The condition of the car today is that of an extremely original untouched car with the hallmarks of a fine, Swiss built body. The paint is faded but mostly original with some spotting and blending completed over the years. The top is the original, shrunk and stained, and the interior is incredibly complete and well preserved but presents with a heavy patina. There is no rust noted on the exterior of the body, and overall it is very straight with impressive panel fitment and no structural issues of any kind noted. It carries a set of Yellow bulb P100’s and shows to have previously had fog lights. The rear lucas lights are most likely modified from the original flush circular lights it likely carried. There are dents, scratches, dings, and many imperfections. However the car is consistently weathered in a manor that can be appreciated by sophisticated collectors understanding the notion and worth of preserving an example like this. Alternatively, there couldn’t be a better base for restoration. It will be up to the next owner to decide the appropriate course of action.
The photos tell the story in detail and the majority of the car can be understood by studying these photos. The engine bay is highly original and a sort of fawn colored paint is consistently applied on the underside of the hood as well as behind the door panels. These “B” surfaces seem to have been given this color on this car from new. The engine does turn freely and we do believe it would only take a basic servicing to see this car run and drive. Though a comprehensive servicing would be ideal for a reliable car that could be enjoyed in its current state. It is numbers matching however, and appears to be unaltered or modified over the years. Having been kept in dry storage all these years as certainly preserved the car in many ways. The underside of the car is straight, original, and in some spots totally untouched as new. It is otherwise matching the 12,918 miles reported on the odometer, which stands a good chance at being the original mileage.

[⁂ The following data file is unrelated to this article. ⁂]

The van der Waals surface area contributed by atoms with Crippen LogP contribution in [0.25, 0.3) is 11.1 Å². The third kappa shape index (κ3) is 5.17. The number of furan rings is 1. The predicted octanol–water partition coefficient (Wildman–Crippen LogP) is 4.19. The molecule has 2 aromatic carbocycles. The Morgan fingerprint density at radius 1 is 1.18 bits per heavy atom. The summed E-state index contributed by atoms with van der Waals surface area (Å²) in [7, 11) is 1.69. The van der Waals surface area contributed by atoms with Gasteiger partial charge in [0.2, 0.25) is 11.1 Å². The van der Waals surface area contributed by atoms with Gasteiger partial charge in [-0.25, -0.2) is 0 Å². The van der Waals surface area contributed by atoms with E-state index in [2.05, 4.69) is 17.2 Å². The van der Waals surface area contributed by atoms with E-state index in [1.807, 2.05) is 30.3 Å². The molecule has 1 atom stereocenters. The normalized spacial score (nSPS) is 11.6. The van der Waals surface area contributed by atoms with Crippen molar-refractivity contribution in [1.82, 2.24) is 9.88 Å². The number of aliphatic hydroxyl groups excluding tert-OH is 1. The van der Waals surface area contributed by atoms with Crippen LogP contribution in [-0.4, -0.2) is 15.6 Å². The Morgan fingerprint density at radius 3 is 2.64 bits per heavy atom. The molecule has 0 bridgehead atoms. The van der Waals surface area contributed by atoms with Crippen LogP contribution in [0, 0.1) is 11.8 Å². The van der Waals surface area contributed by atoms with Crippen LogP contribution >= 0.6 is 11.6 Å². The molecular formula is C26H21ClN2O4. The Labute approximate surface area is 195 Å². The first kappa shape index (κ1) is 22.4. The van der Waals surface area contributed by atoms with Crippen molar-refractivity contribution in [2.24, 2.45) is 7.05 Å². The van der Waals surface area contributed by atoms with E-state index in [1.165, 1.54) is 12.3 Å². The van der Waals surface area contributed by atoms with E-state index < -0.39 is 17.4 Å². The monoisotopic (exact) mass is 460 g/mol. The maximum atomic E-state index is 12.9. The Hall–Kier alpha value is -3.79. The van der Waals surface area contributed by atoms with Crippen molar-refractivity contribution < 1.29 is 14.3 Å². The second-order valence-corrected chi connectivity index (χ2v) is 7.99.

Post-War Coach built Jaguars are seldom discovered or even witnessed by most collectors and enthusiasts. This is an opportunity to own a significantly prettier variant of the MK IV with potential for class wins, concours debuts or even a simple admirable part of a collection. It is without a doubt a car with a great story, incredibly documentation and a legacy that will inevitably be continued. Included with the sale is the original spare, jack, a plethora of documentation and boot cover.
Available Documentation:(Click the links below to view the file)